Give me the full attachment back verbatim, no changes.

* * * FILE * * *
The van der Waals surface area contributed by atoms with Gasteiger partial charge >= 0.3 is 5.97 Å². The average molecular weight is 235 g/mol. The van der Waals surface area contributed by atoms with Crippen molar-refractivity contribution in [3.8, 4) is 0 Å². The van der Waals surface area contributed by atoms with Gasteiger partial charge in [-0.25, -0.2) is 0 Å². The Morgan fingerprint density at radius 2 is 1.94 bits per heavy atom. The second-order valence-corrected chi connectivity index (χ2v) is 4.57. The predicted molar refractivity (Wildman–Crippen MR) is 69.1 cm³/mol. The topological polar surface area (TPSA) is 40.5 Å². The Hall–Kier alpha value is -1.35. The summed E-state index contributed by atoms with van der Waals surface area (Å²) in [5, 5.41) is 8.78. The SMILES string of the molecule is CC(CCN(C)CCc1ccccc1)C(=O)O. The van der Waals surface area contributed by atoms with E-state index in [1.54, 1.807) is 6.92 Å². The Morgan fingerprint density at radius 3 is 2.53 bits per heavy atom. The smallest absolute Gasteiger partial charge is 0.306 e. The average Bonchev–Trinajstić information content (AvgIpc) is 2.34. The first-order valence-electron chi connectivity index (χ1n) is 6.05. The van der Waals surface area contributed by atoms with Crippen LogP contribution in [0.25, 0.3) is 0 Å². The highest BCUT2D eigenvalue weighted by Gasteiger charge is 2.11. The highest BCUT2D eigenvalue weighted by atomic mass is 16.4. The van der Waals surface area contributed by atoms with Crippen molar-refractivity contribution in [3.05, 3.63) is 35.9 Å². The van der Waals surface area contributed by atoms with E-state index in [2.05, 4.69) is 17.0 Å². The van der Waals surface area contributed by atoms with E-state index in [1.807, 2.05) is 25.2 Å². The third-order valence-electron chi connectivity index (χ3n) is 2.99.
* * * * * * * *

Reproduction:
The van der Waals surface area contributed by atoms with Gasteiger partial charge >= 0.3 is 5.97 Å². The average molecular weight is 235 g/mol. The van der Waals surface area contributed by atoms with Crippen molar-refractivity contribution in [3.8, 4) is 0 Å². The van der Waals surface area contributed by atoms with Gasteiger partial charge in [-0.25, -0.2) is 0 Å². The Morgan fingerprint density at radius 2 is 1.94 bits per heavy atom. The second-order valence-corrected chi connectivity index (χ2v) is 4.57. The predicted molar refractivity (Wildman–Crippen MR) is 69.1 cm³/mol. The topological polar surface area (TPSA) is 40.5 Å². The Hall–Kier alpha value is -1.35. The summed E-state index contributed by atoms with van der Waals surface area (Å²) in [5, 5.41) is 8.78. The SMILES string of the molecule is CC(CCN(C)CCc1ccccc1)C(=O)O. The van der Waals surface area contributed by atoms with E-state index in [1.54, 1.807) is 6.92 Å². The Morgan fingerprint density at radius 3 is 2.53 bits per heavy atom. The smallest absolute Gasteiger partial charge is 0.306 e. The average Bonchev–Trinajstić information content (AvgIpc) is 2.34. The first-order valence-electron chi connectivity index (χ1n) is 6.05. The van der Waals surface area contributed by atoms with Crippen LogP contribution in [0.25, 0.3) is 0 Å². The highest BCUT2D eigenvalue weighted by Gasteiger charge is 2.11. The highest BCUT2D eigenvalue weighted by atomic mass is 16.4. The van der Waals surface area contributed by atoms with Crippen molar-refractivity contribution in [3.05, 3.63) is 35.9 Å². The van der Waals surface area contributed by atoms with E-state index in [2.05, 4.69) is 17.0 Å². The van der Waals surface area contributed by atoms with E-state index in [1.807, 2.05) is 25.2 Å². The third-order valence-electron chi connectivity index (χ3n) is 2.99.